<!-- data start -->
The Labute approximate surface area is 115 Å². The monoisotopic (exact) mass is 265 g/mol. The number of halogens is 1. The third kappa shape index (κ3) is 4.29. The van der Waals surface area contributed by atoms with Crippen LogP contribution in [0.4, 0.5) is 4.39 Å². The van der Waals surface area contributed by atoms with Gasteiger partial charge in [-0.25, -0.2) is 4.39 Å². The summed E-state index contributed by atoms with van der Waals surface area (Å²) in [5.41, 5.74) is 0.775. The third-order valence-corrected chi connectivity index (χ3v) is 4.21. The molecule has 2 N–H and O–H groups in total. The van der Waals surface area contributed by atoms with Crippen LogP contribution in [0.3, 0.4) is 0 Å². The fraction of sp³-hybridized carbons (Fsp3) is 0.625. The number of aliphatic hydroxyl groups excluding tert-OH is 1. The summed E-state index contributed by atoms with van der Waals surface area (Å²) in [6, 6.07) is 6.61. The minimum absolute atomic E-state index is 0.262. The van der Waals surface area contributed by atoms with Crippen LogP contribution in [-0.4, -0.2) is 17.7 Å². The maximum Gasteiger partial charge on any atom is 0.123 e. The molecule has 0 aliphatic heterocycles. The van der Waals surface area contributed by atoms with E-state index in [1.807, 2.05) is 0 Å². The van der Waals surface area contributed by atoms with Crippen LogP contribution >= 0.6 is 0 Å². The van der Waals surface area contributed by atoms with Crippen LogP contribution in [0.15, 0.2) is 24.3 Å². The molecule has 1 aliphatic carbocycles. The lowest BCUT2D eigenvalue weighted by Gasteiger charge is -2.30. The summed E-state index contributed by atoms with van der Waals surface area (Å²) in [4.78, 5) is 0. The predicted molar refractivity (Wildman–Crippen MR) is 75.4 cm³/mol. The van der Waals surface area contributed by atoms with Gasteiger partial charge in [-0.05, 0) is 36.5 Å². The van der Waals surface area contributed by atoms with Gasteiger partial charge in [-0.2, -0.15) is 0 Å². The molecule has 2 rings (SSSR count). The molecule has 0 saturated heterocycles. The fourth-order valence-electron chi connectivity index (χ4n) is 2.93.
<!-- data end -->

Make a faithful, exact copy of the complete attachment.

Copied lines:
The Labute approximate surface area is 115 Å². The monoisotopic (exact) mass is 265 g/mol. The number of halogens is 1. The third kappa shape index (κ3) is 4.29. The van der Waals surface area contributed by atoms with Crippen LogP contribution in [0.4, 0.5) is 4.39 Å². The van der Waals surface area contributed by atoms with Gasteiger partial charge in [-0.25, -0.2) is 4.39 Å². The summed E-state index contributed by atoms with van der Waals surface area (Å²) in [5.41, 5.74) is 0.775. The third-order valence-corrected chi connectivity index (χ3v) is 4.21. The molecule has 2 N–H and O–H groups in total. The van der Waals surface area contributed by atoms with Crippen LogP contribution in [0.3, 0.4) is 0 Å². The fraction of sp³-hybridized carbons (Fsp3) is 0.625. The number of aliphatic hydroxyl groups excluding tert-OH is 1. The summed E-state index contributed by atoms with van der Waals surface area (Å²) in [6, 6.07) is 6.61. The minimum absolute atomic E-state index is 0.262. The van der Waals surface area contributed by atoms with Crippen LogP contribution in [-0.4, -0.2) is 17.7 Å². The maximum Gasteiger partial charge on any atom is 0.123 e. The molecule has 0 aliphatic heterocycles. The van der Waals surface area contributed by atoms with E-state index in [1.807, 2.05) is 0 Å². The van der Waals surface area contributed by atoms with Crippen LogP contribution >= 0.6 is 0 Å². The van der Waals surface area contributed by atoms with Crippen LogP contribution in [0.15, 0.2) is 24.3 Å². The molecule has 1 aliphatic carbocycles. The lowest BCUT2D eigenvalue weighted by Gasteiger charge is -2.30. The summed E-state index contributed by atoms with van der Waals surface area (Å²) in [4.78, 5) is 0. The predicted molar refractivity (Wildman–Crippen MR) is 75.4 cm³/mol. The van der Waals surface area contributed by atoms with Gasteiger partial charge in [-0.05, 0) is 36.5 Å². The van der Waals surface area contributed by atoms with Gasteiger partial charge in [-0.2, -0.15) is 0 Å². The molecule has 2 rings (SSSR count). The molecule has 0 saturated heterocycles. The fourth-order valence-electron chi connectivity index (χ4n) is 2.93.